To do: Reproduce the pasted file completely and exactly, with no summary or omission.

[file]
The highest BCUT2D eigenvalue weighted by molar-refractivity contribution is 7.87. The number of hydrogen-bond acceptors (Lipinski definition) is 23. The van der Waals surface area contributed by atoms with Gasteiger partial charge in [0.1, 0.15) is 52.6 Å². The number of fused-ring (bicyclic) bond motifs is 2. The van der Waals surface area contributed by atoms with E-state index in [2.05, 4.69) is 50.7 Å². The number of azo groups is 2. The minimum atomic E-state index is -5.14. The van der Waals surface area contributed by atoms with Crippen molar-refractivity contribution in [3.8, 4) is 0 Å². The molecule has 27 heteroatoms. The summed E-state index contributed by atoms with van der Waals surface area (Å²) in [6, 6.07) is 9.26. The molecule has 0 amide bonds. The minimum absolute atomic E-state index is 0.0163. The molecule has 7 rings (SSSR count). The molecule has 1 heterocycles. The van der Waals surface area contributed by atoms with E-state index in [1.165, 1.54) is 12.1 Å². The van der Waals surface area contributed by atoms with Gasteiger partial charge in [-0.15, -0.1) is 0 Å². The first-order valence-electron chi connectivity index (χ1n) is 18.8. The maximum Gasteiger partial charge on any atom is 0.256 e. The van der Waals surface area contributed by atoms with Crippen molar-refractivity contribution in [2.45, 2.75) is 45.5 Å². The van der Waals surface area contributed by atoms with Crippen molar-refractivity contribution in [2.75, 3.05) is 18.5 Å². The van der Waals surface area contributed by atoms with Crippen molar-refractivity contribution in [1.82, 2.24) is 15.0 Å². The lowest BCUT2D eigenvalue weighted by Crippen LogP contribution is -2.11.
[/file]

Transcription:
The highest BCUT2D eigenvalue weighted by molar-refractivity contribution is 7.87. The number of hydrogen-bond acceptors (Lipinski definition) is 23. The van der Waals surface area contributed by atoms with Gasteiger partial charge in [0.1, 0.15) is 52.6 Å². The number of fused-ring (bicyclic) bond motifs is 2. The van der Waals surface area contributed by atoms with E-state index in [2.05, 4.69) is 50.7 Å². The number of azo groups is 2. The minimum atomic E-state index is -5.14. The van der Waals surface area contributed by atoms with Crippen molar-refractivity contribution in [3.8, 4) is 0 Å². The molecule has 27 heteroatoms. The summed E-state index contributed by atoms with van der Waals surface area (Å²) in [6, 6.07) is 9.26. The molecule has 0 amide bonds. The minimum absolute atomic E-state index is 0.0163. The molecule has 7 rings (SSSR count). The molecule has 1 heterocycles. The van der Waals surface area contributed by atoms with E-state index in [1.165, 1.54) is 12.1 Å². The van der Waals surface area contributed by atoms with Gasteiger partial charge in [-0.15, -0.1) is 0 Å². The first-order valence-electron chi connectivity index (χ1n) is 18.8. The maximum Gasteiger partial charge on any atom is 0.256 e. The van der Waals surface area contributed by atoms with Crippen molar-refractivity contribution in [2.45, 2.75) is 45.5 Å². The van der Waals surface area contributed by atoms with Crippen molar-refractivity contribution in [2.75, 3.05) is 18.5 Å². The van der Waals surface area contributed by atoms with Crippen molar-refractivity contribution in [1.82, 2.24) is 15.0 Å². The lowest BCUT2D eigenvalue weighted by Crippen LogP contribution is -2.11.